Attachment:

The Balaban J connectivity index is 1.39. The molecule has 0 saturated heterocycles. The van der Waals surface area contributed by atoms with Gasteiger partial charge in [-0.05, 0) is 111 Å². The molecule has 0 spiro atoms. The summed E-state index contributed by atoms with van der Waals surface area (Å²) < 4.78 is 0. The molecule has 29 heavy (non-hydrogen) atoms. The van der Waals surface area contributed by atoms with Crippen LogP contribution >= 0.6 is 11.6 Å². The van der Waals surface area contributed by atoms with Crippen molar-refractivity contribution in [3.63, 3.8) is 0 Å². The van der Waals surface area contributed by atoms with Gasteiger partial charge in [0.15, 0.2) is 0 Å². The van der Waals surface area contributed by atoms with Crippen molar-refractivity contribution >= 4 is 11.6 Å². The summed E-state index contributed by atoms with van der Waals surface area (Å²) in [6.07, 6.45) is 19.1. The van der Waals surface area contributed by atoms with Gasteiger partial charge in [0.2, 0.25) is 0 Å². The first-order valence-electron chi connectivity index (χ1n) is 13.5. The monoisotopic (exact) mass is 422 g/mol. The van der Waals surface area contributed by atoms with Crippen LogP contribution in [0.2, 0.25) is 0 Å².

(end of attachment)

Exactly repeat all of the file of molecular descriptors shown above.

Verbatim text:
The Balaban J connectivity index is 1.39. The molecule has 0 saturated heterocycles. The van der Waals surface area contributed by atoms with Gasteiger partial charge in [-0.05, 0) is 111 Å². The molecule has 0 spiro atoms. The summed E-state index contributed by atoms with van der Waals surface area (Å²) < 4.78 is 0. The molecule has 29 heavy (non-hydrogen) atoms. The van der Waals surface area contributed by atoms with Crippen LogP contribution >= 0.6 is 11.6 Å². The van der Waals surface area contributed by atoms with Crippen molar-refractivity contribution in [3.63, 3.8) is 0 Å². The van der Waals surface area contributed by atoms with Gasteiger partial charge in [0.15, 0.2) is 0 Å². The van der Waals surface area contributed by atoms with Crippen molar-refractivity contribution >= 4 is 11.6 Å². The summed E-state index contributed by atoms with van der Waals surface area (Å²) in [6.07, 6.45) is 19.1. The van der Waals surface area contributed by atoms with Gasteiger partial charge in [0.2, 0.25) is 0 Å². The first-order valence-electron chi connectivity index (χ1n) is 13.5. The monoisotopic (exact) mass is 422 g/mol. The van der Waals surface area contributed by atoms with Crippen LogP contribution in [0.2, 0.25) is 0 Å².